Exchange Matters / April 27, 2021

Q&A with Raisa Banfield

Raisa Banfield is an environmental activist, architect, and leading advocate for sustainable urbanization. She received the 2021 Global Ties U.S. IVLP Alumni Decade of Social Innovation and Change Award for her commitment to sustainable urbanization and environmental education. We spoke with Raisa about receiving the award, her background in architecture, and how environmental activism has influenced her career. 

Raisa’s IVLP was organized by IIE, in partnership with the New Orleans Citizen Diplomacy Council, Global Ties Detroit, the International Institute of Wisconsin, Northern Nevada International Center, and the World Affairs Council – Seattle.

You are an architect by profession and an environmental activist. How does being an architect inform your work as an environmental activist, and how does being an environmental activist shape your work as architect and urban planner?
Being an architect has influenced all of my work. It teaches you to understand the components of a whole from its conception, and it also teaches you how to see the whole from its parts. From the beginning, I understood the problem of forest degradation in my community, and then, was able to recognize it in my country. It influenced my conception to better understand development. Forests and natural resources are not isolated entities of development, but an essential part of it. Transmitting this knowledge from experience became my great challenge as an environmental activist and for many, a great contradiction as an architect.

For many of my colleagues, being an architect means using nature according to the work you’re doing. For me, more and more every day, it is understanding nature as part of the whole, of the work, of the city; therefore without it, there is no real development.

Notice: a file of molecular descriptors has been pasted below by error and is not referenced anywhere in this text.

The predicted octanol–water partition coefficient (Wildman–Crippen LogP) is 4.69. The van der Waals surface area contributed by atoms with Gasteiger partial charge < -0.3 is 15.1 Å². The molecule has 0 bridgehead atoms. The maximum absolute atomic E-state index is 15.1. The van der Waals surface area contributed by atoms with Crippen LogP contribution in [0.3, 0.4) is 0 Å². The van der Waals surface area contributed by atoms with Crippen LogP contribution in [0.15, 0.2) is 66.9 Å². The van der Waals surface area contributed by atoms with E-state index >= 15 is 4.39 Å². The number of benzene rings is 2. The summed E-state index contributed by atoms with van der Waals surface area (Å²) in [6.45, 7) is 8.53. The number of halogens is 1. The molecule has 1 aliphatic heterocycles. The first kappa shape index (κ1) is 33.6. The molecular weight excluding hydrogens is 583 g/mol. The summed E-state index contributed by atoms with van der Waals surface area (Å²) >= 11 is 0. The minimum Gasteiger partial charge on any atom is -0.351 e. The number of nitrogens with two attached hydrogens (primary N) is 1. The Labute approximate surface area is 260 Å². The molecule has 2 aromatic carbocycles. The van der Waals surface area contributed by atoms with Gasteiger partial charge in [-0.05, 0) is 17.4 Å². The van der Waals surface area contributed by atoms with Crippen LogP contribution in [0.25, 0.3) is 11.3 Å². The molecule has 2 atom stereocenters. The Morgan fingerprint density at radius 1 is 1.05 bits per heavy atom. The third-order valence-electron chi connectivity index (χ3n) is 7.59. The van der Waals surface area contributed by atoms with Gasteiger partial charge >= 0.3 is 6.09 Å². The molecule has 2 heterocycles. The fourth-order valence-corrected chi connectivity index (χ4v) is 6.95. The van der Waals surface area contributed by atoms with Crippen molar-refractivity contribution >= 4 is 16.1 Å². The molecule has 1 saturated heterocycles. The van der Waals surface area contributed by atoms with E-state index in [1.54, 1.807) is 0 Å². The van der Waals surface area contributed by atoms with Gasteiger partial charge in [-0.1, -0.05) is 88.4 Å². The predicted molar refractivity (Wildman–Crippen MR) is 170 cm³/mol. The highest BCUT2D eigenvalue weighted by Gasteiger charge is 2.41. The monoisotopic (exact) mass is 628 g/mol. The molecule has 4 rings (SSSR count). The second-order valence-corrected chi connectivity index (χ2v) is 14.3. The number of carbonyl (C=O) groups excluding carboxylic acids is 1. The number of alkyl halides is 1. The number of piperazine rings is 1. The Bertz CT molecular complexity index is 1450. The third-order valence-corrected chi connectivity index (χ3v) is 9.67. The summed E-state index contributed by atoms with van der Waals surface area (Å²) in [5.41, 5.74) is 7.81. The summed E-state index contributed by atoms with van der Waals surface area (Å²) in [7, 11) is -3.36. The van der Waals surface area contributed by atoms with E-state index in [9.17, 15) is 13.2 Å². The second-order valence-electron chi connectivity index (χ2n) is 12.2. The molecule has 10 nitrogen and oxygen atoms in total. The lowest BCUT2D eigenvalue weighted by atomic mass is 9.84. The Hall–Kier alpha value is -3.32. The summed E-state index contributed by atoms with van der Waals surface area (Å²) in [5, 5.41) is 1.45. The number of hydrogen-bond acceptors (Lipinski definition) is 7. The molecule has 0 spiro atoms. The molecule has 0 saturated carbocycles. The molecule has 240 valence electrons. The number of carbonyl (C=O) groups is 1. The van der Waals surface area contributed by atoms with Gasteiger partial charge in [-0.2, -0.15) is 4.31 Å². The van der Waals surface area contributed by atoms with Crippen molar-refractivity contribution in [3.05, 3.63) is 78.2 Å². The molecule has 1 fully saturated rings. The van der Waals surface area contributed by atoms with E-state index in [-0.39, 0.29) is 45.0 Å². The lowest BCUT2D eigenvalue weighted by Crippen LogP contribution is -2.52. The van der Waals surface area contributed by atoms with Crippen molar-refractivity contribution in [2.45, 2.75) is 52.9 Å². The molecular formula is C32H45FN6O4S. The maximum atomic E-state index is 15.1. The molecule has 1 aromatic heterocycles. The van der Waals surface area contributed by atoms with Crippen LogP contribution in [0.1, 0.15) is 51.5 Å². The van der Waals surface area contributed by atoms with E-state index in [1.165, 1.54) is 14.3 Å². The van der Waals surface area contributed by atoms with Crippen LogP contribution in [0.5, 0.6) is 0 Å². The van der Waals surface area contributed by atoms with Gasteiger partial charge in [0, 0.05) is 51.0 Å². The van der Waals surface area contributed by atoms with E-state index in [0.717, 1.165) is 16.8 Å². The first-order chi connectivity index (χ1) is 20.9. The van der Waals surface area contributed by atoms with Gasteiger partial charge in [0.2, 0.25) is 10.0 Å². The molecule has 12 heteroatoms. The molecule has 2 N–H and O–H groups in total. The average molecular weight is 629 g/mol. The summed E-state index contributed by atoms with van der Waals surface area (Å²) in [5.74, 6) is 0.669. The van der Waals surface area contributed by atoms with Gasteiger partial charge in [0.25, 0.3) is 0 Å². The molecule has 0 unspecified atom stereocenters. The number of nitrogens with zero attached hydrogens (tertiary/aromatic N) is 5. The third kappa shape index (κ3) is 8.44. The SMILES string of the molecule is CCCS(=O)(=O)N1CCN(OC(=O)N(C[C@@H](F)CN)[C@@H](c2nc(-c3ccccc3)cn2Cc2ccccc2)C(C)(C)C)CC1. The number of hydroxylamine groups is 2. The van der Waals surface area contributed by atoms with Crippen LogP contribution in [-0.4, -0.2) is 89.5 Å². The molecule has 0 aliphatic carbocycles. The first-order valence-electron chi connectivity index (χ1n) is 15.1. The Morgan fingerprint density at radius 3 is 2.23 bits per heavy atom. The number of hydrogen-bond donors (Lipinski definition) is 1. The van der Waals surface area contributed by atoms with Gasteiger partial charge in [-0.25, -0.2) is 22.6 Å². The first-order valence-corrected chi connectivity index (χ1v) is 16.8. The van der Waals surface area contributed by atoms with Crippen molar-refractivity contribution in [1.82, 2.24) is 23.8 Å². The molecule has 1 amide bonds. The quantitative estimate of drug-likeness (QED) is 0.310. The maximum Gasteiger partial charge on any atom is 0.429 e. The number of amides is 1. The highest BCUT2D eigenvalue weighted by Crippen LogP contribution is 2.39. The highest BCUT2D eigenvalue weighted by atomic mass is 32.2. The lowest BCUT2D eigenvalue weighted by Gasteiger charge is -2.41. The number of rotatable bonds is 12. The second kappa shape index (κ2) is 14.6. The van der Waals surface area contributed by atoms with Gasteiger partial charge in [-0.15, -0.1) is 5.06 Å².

During your time as Vice Mayor, you helped launch the first sustainable plan for Panama City. Can you discuss what that means and why it is important?
Coordinating Panama’s first city plan was a great challenge, not only as a professional, but also as a citizen who, for years, had demanded the city’s need for someone to better plan out the disorderly growth — which was, at the time, far from being sustainable. It was also difficult, being my first experience in public management and incipient municipal decentralization process. Panama City is the most important city in the country of Panama, and one of the most important cities in the Latin American region, all amid the challenges of climate adaptation. This process was laying the foundations of what I had hoped was a path of no return, towards sustainability.

In 2010, you produced the documentary “Our Planet.” How did you become involved with that project? More broadly, what do you see as the role of popular entertainment in environmental education?
In the first decade of the 2000s, it was still uncommon to see movements of citizens defending the environment in Panama. In effect until that moment, it was a role exclusive of scientists and experts, but not of the public domain.